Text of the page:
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Uber plans to go public between 2019 and 2021, but some don't want to invest in the transportation disruptor because of its many scandals. That's why investors who want to own shares in a ride-hailing company but don't want to own Uber stock are asking us, "How do I invest in Lyft?"
Unfortunately, Lyft is not a publicly traded company yet, so you can't own shares of the transportation disruptor just yet.
But if Lyft wants to raise more money to fend off its biggest competitor, there could be a Lyft IPO in 2018…
What to Know Ahead of the Inevitable Lyft IPO
To create an account with Lyft, a passenger downloads the Lyft app onto their smartphone. They are then prompted to enter their phone number and payment information. When the information is entered, they can then request a ride through the app.
The passenger chooses their destination, and the driver will be paid based on the length of the trip.
At the end of the trip, the passenger can tip their driver through the Lyft app.
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And now that you know more about how Lyft works, here's what you need to know about Lyft's biggest obstacle ahead of its inevitable IPO…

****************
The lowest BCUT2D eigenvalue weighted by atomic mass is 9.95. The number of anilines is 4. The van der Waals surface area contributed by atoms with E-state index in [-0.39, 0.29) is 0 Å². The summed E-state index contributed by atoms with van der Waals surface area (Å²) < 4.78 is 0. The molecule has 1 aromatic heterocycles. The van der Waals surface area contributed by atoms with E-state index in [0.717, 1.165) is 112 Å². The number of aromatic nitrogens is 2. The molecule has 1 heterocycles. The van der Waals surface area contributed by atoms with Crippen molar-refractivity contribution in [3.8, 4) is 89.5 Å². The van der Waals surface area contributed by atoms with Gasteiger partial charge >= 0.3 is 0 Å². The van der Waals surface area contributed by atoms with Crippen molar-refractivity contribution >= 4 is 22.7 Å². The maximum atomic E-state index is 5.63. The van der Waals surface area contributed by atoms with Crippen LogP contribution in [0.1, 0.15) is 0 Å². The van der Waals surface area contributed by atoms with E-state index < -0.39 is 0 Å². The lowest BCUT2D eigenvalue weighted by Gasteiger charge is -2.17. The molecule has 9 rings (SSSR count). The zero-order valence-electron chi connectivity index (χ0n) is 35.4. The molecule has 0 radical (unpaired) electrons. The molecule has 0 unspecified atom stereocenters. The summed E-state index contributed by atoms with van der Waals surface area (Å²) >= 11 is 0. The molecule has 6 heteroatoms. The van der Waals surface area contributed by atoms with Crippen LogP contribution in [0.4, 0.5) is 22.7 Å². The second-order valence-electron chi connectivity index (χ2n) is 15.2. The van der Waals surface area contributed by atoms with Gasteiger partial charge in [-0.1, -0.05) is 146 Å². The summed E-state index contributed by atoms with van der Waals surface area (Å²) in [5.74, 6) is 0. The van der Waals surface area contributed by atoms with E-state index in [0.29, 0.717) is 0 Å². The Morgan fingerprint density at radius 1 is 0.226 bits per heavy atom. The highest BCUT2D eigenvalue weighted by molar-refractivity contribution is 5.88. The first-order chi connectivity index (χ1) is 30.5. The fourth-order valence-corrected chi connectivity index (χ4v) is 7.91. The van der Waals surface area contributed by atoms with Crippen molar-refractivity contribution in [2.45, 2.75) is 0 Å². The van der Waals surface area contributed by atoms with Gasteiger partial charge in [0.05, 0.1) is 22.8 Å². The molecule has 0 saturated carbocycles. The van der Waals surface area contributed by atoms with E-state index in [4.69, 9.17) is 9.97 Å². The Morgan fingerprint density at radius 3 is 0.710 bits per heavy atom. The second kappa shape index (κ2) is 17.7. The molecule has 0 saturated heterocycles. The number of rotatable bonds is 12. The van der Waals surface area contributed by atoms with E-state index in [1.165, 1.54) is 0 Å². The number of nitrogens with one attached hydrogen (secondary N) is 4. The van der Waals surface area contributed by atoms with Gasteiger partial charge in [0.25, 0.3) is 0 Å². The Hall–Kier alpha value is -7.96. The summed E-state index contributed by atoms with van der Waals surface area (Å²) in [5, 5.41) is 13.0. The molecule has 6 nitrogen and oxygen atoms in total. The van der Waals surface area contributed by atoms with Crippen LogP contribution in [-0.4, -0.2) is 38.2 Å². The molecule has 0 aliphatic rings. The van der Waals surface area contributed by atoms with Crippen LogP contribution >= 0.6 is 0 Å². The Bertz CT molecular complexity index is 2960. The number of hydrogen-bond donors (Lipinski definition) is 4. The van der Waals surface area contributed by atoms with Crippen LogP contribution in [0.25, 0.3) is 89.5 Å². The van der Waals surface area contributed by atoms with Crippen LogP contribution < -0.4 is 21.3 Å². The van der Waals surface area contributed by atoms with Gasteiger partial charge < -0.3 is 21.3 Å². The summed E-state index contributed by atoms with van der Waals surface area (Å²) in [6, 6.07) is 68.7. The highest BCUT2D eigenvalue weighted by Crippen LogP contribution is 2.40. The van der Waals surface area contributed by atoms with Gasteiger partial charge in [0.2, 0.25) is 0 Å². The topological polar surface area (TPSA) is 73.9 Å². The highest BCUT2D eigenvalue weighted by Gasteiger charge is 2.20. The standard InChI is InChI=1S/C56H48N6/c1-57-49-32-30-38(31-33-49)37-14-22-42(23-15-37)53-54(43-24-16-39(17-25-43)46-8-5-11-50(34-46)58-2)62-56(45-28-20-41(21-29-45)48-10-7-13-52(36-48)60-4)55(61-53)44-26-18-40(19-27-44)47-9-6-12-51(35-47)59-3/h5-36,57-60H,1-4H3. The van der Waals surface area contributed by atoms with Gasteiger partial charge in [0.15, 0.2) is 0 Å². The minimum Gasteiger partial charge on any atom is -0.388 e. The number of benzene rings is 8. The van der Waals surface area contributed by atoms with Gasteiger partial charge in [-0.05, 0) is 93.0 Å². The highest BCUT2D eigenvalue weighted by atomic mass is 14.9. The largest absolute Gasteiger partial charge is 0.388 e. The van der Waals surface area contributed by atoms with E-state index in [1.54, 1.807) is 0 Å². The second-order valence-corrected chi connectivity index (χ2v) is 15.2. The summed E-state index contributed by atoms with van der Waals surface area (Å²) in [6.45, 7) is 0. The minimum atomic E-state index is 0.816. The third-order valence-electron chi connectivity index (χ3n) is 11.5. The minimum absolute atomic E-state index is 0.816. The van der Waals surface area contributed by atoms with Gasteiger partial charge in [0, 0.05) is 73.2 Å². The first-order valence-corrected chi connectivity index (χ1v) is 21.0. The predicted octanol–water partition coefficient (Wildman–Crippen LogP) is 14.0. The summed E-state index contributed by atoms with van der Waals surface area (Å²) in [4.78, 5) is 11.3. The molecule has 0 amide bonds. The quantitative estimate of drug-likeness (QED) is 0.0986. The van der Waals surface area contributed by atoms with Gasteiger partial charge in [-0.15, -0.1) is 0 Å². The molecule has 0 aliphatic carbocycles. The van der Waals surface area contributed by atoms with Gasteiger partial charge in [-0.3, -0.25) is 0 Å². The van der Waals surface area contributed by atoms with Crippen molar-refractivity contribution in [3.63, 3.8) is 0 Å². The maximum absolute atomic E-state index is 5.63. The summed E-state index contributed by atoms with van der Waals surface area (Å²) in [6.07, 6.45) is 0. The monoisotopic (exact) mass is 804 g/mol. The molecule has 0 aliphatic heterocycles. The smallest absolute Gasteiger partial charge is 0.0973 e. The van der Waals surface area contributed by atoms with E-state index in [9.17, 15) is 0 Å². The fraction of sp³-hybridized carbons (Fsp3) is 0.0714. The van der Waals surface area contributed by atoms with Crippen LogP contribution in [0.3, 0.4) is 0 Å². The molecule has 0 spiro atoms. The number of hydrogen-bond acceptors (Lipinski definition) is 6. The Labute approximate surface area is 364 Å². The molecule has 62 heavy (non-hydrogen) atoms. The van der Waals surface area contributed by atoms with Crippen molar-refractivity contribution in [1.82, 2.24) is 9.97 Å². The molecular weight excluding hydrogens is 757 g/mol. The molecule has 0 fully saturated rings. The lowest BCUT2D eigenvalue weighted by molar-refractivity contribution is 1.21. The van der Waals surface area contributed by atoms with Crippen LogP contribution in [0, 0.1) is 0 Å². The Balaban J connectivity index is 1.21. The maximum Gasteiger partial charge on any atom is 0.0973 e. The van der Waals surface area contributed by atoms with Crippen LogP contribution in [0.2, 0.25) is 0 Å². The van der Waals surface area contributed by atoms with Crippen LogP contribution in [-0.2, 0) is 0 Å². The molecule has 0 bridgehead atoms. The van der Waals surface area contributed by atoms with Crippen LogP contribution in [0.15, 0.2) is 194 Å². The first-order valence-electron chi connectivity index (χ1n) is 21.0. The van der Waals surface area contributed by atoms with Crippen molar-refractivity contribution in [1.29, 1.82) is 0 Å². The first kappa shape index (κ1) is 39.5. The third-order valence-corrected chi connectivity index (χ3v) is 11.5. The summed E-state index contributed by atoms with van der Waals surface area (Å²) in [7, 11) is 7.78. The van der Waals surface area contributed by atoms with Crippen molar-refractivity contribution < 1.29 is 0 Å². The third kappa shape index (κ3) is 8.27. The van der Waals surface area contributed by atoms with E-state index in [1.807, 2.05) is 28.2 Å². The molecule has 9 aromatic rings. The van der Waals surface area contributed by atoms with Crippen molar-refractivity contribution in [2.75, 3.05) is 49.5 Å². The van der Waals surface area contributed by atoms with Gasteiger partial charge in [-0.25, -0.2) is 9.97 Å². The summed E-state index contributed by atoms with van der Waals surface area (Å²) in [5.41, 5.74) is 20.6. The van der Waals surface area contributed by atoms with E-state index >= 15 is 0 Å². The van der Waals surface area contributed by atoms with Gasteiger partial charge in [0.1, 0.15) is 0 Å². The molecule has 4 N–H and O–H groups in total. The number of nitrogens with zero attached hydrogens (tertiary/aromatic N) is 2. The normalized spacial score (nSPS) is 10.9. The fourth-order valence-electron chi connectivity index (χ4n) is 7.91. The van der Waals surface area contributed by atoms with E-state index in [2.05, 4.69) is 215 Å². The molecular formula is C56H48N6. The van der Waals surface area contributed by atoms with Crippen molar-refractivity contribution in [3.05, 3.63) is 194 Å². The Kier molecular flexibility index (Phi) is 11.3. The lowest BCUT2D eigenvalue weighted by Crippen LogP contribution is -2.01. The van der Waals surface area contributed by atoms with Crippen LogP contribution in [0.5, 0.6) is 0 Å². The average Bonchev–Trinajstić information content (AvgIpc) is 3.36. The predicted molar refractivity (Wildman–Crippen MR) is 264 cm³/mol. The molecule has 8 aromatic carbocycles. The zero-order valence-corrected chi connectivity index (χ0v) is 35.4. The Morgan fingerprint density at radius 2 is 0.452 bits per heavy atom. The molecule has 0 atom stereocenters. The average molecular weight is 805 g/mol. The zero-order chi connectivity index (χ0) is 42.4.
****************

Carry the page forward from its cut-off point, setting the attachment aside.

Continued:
Uber Is Lyft's Biggest Competition
Uber is Lyft's biggest competitor and the most well-known U.S. ride-hailing app.
Lyft is still growing its business despite the competition. The company went from 53.3 million completed rides in 2015 to 162.6 million completed rides in 2016, a 136% increase in just one year.
However, Uber is still vastly ahead of Lyft in its amount of completed rides. We don't have totals for all of 2016, but in just December 2016, Uber completed 78 million rides.
Lyft only operates within the United States, while Uber operates in 570 cities around the globe. That's part of the reason why Uber has a $70 billion valuation, while Lyft is only valued at $7.5 billion.
But while Lyft may be a smaller operation, retail investors may find it a more appealing investment than Uber because Lyft is not engulfed in scandals. Over the past year, Uber has dealt with accusations ranging from theft to creating a company culture that endorses sexual harassment.
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So, is Lyft a better investment than Uber?